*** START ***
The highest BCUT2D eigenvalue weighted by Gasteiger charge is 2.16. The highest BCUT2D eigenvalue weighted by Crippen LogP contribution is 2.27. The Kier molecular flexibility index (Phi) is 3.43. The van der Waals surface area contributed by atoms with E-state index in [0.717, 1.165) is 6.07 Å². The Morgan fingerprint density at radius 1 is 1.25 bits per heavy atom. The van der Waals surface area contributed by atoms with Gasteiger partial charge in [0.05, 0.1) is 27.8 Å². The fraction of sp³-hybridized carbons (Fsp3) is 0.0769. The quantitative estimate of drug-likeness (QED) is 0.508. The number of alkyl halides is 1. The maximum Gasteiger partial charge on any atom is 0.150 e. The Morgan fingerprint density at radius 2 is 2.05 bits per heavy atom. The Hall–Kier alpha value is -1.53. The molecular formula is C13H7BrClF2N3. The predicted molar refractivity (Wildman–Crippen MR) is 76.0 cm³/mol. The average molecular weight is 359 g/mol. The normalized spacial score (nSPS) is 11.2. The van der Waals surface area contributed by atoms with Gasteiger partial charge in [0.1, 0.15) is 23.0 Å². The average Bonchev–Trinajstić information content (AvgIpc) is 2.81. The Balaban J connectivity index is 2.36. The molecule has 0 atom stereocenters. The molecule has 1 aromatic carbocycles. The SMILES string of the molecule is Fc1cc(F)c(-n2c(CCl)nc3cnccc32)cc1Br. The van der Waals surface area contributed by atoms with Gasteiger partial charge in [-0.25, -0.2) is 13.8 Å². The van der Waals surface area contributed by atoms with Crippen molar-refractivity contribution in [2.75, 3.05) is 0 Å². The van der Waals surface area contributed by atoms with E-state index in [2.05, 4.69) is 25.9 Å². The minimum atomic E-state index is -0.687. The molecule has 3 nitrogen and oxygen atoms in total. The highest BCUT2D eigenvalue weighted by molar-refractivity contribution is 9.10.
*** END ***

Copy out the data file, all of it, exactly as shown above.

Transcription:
The highest BCUT2D eigenvalue weighted by Gasteiger charge is 2.16. The highest BCUT2D eigenvalue weighted by Crippen LogP contribution is 2.27. The Kier molecular flexibility index (Phi) is 3.43. The van der Waals surface area contributed by atoms with E-state index in [0.717, 1.165) is 6.07 Å². The Morgan fingerprint density at radius 1 is 1.25 bits per heavy atom. The van der Waals surface area contributed by atoms with Gasteiger partial charge in [0.05, 0.1) is 27.8 Å². The fraction of sp³-hybridized carbons (Fsp3) is 0.0769. The quantitative estimate of drug-likeness (QED) is 0.508. The number of alkyl halides is 1. The maximum Gasteiger partial charge on any atom is 0.150 e. The Morgan fingerprint density at radius 2 is 2.05 bits per heavy atom. The Hall–Kier alpha value is -1.53. The molecular formula is C13H7BrClF2N3. The predicted molar refractivity (Wildman–Crippen MR) is 76.0 cm³/mol. The average molecular weight is 359 g/mol. The normalized spacial score (nSPS) is 11.2. The van der Waals surface area contributed by atoms with Gasteiger partial charge in [0.1, 0.15) is 23.0 Å². The average Bonchev–Trinajstić information content (AvgIpc) is 2.81. The Balaban J connectivity index is 2.36. The molecule has 0 atom stereocenters. The molecule has 1 aromatic carbocycles. The SMILES string of the molecule is Fc1cc(F)c(-n2c(CCl)nc3cnccc32)cc1Br. The van der Waals surface area contributed by atoms with Gasteiger partial charge in [-0.25, -0.2) is 13.8 Å². The van der Waals surface area contributed by atoms with Crippen molar-refractivity contribution in [2.75, 3.05) is 0 Å². The van der Waals surface area contributed by atoms with E-state index in [2.05, 4.69) is 25.9 Å². The minimum atomic E-state index is -0.687. The molecule has 3 nitrogen and oxygen atoms in total. The highest BCUT2D eigenvalue weighted by molar-refractivity contribution is 9.10.